“Then Isaac dug again the wells of water which had been dug in the days of his father Abraham, for the Philistines had stopped them up after the death of Abraham; and he gave them the same names which his father had given them.”  Gen. 26:18

At first read, it appears that Isaac is merely reacting to the Philistines stopping up of the wells Abraham dug, re-digging them to honor his father’s name.  However, if we step back and see the overarching theme of this chapter, the story is largely a repeat episode of portions of Genesis 20 and 21, substituting Isaac for Abraham.  The general motif is that of cycles repeating themselves.  In fact, if God hadn’t stopped Isaac in Gerar, Isaac would have went on to Egypt to escape the famine per his initial plan, and instead we would likely see a repeat of Genesis 12 with Pharaoh.

The obvious cycle is the ruse of Isaac portraying Rebekah as his sister, something Abraham did with his wife Sarah, twice.  Thankfully Isaac suffered less of a backlash.  However the cycle continues, with Isaac not only re-digging Abraham’s wells, but giving them the same names as before.

No matter how righteous a man is, in each generation mistakes and missteps are made.  When we speak of ‘breaking the cycle’, we refer to a life in which we do not make the same mistakes as those before us.

In addition, God also wants us to come to Him individually; we may inherit the teachings of our fathers, and the traditions of the faith, however the relationship aspect between ourselves and God is unique; it is not something our parents can give us, no matter how hard they try.  At times God may take us through a very similar ordeal to what someone before us went through in hopes that we handle it differently, hoping for not only growth in our character, but flexibility in our obedience to His will.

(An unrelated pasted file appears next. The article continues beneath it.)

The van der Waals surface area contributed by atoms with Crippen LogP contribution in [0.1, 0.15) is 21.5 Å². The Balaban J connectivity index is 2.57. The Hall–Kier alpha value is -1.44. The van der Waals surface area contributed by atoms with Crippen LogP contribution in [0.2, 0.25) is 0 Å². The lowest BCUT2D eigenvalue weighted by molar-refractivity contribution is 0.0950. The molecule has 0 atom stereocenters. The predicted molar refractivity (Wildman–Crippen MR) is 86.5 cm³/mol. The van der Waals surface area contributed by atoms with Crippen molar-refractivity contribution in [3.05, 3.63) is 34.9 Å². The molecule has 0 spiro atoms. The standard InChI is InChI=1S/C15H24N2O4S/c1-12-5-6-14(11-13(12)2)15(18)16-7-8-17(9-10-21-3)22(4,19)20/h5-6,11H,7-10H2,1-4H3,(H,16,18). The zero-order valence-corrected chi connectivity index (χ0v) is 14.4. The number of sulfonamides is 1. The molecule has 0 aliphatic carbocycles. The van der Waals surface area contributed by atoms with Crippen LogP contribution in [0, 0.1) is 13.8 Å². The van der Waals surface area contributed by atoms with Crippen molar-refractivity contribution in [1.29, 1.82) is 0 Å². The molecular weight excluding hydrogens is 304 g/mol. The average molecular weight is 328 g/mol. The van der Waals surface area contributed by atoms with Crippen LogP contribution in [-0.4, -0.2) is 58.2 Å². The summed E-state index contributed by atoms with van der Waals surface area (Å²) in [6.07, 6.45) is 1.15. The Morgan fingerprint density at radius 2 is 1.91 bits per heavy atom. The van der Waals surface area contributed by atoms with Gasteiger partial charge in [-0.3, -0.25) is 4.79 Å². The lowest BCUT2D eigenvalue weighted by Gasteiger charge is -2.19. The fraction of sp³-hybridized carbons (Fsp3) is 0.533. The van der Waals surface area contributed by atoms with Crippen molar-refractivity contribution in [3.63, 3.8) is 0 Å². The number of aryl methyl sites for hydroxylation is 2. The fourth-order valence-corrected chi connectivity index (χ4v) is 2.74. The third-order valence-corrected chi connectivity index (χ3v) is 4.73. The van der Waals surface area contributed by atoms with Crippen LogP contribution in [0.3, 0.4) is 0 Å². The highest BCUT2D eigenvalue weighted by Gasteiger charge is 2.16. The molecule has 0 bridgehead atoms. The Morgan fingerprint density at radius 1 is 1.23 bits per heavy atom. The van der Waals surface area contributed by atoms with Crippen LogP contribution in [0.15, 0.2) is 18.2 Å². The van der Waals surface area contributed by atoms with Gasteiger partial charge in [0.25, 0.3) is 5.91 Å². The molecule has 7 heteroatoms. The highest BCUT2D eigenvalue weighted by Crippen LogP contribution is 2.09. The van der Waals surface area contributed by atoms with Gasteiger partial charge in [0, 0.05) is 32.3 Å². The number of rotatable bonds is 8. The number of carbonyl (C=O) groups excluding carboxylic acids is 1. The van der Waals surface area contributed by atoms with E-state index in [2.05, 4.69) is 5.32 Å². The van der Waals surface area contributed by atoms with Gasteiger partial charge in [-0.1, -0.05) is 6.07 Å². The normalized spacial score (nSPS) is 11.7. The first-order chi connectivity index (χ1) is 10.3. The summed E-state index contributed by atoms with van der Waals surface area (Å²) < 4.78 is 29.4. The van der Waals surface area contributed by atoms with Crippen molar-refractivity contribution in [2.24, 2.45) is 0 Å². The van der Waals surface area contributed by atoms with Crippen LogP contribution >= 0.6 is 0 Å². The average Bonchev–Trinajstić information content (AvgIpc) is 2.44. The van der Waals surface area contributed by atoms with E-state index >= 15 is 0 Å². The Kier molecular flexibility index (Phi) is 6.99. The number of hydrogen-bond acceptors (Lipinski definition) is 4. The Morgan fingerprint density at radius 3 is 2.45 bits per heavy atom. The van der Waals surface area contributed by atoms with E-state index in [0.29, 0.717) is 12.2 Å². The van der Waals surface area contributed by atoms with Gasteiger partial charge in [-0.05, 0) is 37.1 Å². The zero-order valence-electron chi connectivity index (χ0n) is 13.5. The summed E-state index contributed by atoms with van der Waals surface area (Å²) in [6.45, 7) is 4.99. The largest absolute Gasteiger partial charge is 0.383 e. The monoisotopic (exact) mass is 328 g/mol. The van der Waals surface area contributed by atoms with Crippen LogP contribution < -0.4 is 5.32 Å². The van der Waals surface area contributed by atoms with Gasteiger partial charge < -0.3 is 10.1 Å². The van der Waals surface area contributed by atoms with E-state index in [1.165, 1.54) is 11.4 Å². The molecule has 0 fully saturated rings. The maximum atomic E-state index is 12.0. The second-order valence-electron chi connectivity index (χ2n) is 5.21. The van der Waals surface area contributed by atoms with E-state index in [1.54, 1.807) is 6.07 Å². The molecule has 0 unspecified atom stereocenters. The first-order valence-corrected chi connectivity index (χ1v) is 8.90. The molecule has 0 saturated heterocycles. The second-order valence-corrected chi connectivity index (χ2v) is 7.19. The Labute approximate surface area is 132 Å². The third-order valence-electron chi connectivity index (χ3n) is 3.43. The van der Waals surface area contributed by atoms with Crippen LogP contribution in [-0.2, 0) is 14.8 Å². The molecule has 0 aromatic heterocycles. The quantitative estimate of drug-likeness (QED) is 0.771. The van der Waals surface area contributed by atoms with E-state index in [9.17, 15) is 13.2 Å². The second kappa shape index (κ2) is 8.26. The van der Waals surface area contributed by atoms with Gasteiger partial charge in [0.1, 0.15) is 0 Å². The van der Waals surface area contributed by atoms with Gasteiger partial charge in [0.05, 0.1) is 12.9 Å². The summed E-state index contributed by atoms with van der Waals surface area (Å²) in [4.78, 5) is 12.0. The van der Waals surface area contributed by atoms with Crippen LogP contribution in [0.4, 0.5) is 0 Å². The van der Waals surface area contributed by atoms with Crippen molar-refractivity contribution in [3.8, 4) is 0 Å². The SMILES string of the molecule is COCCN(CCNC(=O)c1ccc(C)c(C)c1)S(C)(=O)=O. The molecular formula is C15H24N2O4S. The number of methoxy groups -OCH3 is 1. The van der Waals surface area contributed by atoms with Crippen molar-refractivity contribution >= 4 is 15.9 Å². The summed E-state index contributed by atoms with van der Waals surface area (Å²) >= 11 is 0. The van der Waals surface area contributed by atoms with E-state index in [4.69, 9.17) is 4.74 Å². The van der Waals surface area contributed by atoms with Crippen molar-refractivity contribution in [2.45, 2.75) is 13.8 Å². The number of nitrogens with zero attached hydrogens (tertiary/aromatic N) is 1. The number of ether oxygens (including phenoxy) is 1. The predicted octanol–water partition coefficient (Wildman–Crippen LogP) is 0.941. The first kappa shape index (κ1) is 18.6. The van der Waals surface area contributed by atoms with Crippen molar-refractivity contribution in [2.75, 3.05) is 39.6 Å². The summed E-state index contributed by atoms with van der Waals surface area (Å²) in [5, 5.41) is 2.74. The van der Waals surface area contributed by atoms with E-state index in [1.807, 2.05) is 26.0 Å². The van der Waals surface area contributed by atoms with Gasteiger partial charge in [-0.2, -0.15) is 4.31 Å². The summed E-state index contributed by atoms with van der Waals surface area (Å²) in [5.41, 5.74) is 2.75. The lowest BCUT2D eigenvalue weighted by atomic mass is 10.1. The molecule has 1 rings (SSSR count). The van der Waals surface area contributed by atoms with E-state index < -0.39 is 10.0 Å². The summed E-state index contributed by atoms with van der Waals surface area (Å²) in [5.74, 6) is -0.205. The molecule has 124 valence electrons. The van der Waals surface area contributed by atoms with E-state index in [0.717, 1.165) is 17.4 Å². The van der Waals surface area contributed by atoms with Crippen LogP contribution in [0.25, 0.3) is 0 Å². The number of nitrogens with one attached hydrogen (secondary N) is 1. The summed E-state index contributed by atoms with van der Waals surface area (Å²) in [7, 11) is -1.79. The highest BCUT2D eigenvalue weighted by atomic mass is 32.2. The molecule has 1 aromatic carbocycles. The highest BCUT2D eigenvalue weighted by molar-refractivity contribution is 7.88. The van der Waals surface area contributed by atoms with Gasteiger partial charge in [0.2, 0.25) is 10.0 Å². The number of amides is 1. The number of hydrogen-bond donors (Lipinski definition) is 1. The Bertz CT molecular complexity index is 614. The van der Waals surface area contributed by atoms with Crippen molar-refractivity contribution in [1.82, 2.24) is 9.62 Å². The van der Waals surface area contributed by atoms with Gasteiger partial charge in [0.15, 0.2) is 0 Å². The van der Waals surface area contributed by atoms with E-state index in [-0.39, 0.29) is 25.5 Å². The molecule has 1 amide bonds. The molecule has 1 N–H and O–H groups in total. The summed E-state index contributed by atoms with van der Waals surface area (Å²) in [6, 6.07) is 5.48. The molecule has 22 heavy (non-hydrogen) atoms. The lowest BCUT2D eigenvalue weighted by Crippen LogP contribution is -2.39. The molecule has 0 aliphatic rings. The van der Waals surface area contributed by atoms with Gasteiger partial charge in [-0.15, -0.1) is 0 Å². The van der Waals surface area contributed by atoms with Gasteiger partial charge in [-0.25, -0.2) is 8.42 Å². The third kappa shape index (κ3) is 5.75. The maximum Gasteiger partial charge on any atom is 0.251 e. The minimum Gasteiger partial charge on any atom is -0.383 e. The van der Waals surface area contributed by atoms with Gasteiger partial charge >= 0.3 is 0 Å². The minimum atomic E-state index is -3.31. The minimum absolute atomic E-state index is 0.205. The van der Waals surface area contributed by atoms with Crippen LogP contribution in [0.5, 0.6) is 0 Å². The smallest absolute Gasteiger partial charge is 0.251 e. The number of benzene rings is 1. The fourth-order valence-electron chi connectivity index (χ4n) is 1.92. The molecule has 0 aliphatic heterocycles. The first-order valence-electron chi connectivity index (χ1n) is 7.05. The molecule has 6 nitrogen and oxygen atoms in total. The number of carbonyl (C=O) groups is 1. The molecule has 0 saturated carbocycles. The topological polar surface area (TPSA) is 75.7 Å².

Though Isaac was raised by Abraham – the Father of faith himself, Isaac still had to establish his own trust and obedience to God, and I believe it was God’s desire for Isaac to find his own way, not merely re-trace the steps of Abraham.  In this way, the wells represent something much more; they are a picture of our access to the living water that is God and Christ.

We see this theme of the wells through the end of the chapter.  Isaac is never able to use the same wells as Abraham; he digs additional wells and there is contention; after a well is dug that is not contended over, Isaac exclaims “At last the Lord has made room for us” (v. 22) after which God appears to Isaac and reassures Isaac that He is with him.  The chapter ends after Isaac makes peace with king Abimelech, and on the same day, Isaac’s servants inform him they have found water (v. 32).

As Martin Buber points out, God is referred to as “The God of Abraham, the God of Isaac, and the God of Jacob.”  This is not the same as “The God of Abraham, Isaac and Jacob” as it implies that each of us need to find our way to God.

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